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OSHO Online Library   »   The Books   »   The Dhammapada: The Way of the Buddha, Vol. 4

Chapter 2: Via Transcendence

But sooner or later, a person starts feeling that life has gone down the drain. Optimism turns sour and becomes pessimism. Optimism, that hopefulness, turns upside-down; a hopelessness settles in. Then everything looks dark and dismal. First you used to count the roses, now you start counting the thorns. First you used to say, “How beautiful this roseflower and what a miracle! It grows amongst thousands of thorns.” You were poetic, you had some aesthetic sense; you still believed that life is going to be a fulfillment.

But soon the day comes when the roses start fading away and you start counting the thorns, and you cannot believe in the roses anymore. You start saying, “It is impossible! The rose must be a dream, the rose must be maya, illusion, hallucination. How is it possible amongst thousands of thorns, how is a rose possible?” It looks contradictory, it looks illogical, it cannot happen in the nature of things. You start counting nights; before, you used to count days.

The optimist says, “There are two days, and between two days just a small night to rest.” And the pessimist counts the nights; he says, “There are two long nights - nightmares, ugly dreams, tortures - and just a small day sandwiched between the two.” Life is the same: you can count the days or you can count the nights. If you count the days you are an optimist, if you count the nights you are a pessimist, but there is really no difference.

The optimist can become a pessimist, the pessimist can become an optimist. They are not contraries; they are two points on the same spectrum.

One has to go beyond both. A sannyasin has to go beyond both - neither hope nor hopelessness. No need to count days, no need to count nights. Be a watcher! No need to count thorns, no need to count roses. Be a watcher..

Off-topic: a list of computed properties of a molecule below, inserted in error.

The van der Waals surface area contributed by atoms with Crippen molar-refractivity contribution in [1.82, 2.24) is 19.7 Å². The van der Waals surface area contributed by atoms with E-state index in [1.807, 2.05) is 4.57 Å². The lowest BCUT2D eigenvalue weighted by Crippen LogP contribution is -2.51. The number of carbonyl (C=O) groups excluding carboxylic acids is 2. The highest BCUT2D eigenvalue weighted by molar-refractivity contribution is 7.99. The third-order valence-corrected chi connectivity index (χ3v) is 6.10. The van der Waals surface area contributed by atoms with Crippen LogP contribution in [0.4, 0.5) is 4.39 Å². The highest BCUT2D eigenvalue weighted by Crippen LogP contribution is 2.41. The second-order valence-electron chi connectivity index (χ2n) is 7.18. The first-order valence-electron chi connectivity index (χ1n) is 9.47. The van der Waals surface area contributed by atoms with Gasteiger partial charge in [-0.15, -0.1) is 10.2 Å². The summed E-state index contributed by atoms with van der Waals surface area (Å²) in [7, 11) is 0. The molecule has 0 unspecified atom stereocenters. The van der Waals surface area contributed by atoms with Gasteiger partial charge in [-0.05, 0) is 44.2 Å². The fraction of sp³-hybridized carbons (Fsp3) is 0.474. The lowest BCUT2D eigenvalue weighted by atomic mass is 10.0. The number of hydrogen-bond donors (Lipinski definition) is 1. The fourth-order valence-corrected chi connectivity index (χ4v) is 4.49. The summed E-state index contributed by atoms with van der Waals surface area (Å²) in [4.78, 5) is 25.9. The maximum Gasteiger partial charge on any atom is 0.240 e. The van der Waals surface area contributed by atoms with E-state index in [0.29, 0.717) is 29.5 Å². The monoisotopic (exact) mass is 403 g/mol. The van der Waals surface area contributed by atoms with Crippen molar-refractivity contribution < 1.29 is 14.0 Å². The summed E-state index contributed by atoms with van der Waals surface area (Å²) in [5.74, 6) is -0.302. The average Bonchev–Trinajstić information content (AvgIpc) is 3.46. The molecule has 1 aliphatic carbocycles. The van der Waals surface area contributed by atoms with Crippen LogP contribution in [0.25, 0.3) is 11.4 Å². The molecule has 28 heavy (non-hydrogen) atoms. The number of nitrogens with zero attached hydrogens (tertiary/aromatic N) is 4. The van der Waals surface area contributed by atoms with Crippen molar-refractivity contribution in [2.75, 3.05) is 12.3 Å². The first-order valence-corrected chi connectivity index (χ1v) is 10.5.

I don’t teach you optimism. In the West it is very fashionable nowadays; it is called “positive thinking.” That is a new name for optimism; the old name has become a little too out of fashion, out-of-date. The new name is positive thinking. I don’t teach you positive thinking, because positive thinking carries the negative in its wake.

I teach you transcendence - neither positive nor negative. Be a watcher: witness both. When there is day, witness the day, and when there is night, witness the night - and don’t get identified with either. You are neither the day nor the night; you are the transcendental consciousness. Become more and more centered there in that transcendence.

True religion is not positive, nor is it negative. It is neither via negativa nor via positiva; it is via transcendence.

One September morning after Labor Day, Levin and Ostrow met for lunch. They had not seen each other for several months.

“I have just lived through a summer I never thought I would see,” said Levin. “June was a disaster - never have I seen a June like that. When July came, I realized that June was terrific, because with July I went right into the cellar. July was so bad..”